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Module Design and Enhancement Overview

These pages will help you design or redesign modules so that your students are encouraged to engage in the curriculum and develop deep learning, critical thinking and research skills. In a research-intensive university such as UCD, it is important to have strong and varied links between research and teaching in ways that promote student research and enquiry.

Research-Teaching Nexus

The nature of student research and enquiry

 Graph describing students as research participants

 

Source: Healey and Jenkins (2009, 7; amended from Healey, 2005, 70)

 

The important module design question

It is worthwhile to ask yourself the question “ If I had a blank sheet and was starting from scratch how would I design the module to promote student engagement, deep learning, critical thinking and research skills? ”

There are many approaches to curriculum design and you may wish to continue to expand your repertoire of approaches.  One current approach emphasises focusing the curriculum on threshold concepts in order to help students really understand the key but troublesome concepts in their discipline so they can think and practice in new ways.

Sometimes the students may experience the curriculum as disjointed so helping students make connections between different elements of the curriculum through integrative learning and enquiry and problem-based learning can enhance student learning.  All module design approaches benefit from a consideration of inclusivity and accessability using universal design principles. For easily implementable guidelines see Top Seven Tips on Inclusive Module Design

Curriculum alignment in module design

 graph showing contributors to curriculum alignment in module design

 

When designing a module, the three key points that you need to keep in mind are:

  1. The starting point for good module design is the ability to write effective and relevant learning outcomes.
  2. Your assessment regime should assess the learning outcomes and reward evidence of criticality. You should, therefore, study our web-pages on assessment.
  3. The way you teach, the way you assess and your module design should all be constructively aligned.

Research into teaching and learning has identified four factors related to module design that tend to encourage the development of criticality and four factors that tend to discourage it. To read more about these factors, click here.

A review of a module might start by evaluating how well the existing design matches up to the principles shown above.  You will also want to gather data on how your students have experienced the module and take advantage of any insights they may be able to give you.  For this reason we have included some advice on how to gather feedback from students.

It can also be enlightening to have colleagues advise you on how you might develop the teaching and learning strategies used in the module. For this reason, we have included links to our peer-observation of teaching web-pages which show you one very effective way of gathering useful feedback from colleagues.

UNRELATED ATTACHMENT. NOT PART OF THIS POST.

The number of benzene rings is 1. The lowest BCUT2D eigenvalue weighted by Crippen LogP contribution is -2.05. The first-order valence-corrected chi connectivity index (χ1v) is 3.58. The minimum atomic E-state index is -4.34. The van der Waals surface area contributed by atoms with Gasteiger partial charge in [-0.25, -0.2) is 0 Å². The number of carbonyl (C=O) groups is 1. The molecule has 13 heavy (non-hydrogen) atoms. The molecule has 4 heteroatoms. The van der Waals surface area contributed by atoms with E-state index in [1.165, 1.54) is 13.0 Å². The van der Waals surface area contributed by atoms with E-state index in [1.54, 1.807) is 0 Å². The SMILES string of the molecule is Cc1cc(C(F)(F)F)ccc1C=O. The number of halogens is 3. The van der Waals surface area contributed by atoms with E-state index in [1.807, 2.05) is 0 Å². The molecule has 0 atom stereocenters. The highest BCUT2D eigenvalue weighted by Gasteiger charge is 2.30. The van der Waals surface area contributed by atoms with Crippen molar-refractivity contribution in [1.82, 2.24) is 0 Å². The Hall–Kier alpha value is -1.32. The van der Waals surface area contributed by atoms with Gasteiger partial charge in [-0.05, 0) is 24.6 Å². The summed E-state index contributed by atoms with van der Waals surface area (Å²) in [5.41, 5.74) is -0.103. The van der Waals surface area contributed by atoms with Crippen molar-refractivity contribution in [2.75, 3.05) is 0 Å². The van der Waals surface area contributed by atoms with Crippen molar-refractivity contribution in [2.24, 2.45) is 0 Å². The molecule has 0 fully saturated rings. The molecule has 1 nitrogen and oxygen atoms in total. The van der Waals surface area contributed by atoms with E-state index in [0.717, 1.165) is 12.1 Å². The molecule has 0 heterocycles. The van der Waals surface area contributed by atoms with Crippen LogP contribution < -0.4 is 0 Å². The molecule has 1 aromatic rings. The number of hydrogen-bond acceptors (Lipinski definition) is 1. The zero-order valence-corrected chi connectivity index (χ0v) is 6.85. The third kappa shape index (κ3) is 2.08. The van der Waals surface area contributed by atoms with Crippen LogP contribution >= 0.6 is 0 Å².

?You might also be interested in our web-pages giving details of the UCD module enhancement project

Enhancing your Module

Attempts at module enhancement should be focused on understanding:

  1. How well a module has been delivered in terms of its intended educational outcomes, and…
  2. ...the quality of student learning which has taken place. 

The goal is to understand what is working well and what might need some adjustment in order to facilitate more effective learning for future offerings of the module.  Module enhancement is a responsive and reflective activity based on the assumption that there are many variables at play which have an influence on how a module runs.  These can include, indicatively, variables like:

  1. Range of student abilities;
  2. Levels of student engagement;
  3. Clarity of student understanding about the outcomes and content of the module;
  4. Teaching interactions between staff and students;
  5. Complexity of assessment tasks.

As a module coordinator you are entrusted with responsibility for ensuring the on-going quality and relevance of some of your school’s modules.  In taking an enhancement approach to the delivery of your modules, you could use the following questions to take a “step back” to review how well a module is achieving its aims:

a. In your view what aspects of this module worked really well?  Why did they work well?
bWhat aspects of this module could be enhanced for the future? How might these be achieved?
cHow well do the learning outcomes you have designed, express clearly what it is you expect students to learn in terms of the range of material? How clear is the level of academic understanding you expect the students to reach?
dHow well does the design of the student workload support the intended learning outcomes of the module in terms of: contact time; range and timing of assessments?
e. What does the pattern of student grades for your module suggest in terms of how well students are achieving the learning outcomes you have set?
f. How well do you think your assessments help students’ learning and test their understanding of the material covered?
g. What does student feedback reveal about their experience of the module?

In all matters to do with design and assessment of modules please be sure to be familiar with the UCD General Regulations in the UCD Governance Document Library.

The specially prepared guides for the Module Enhancement Project may also be of use.

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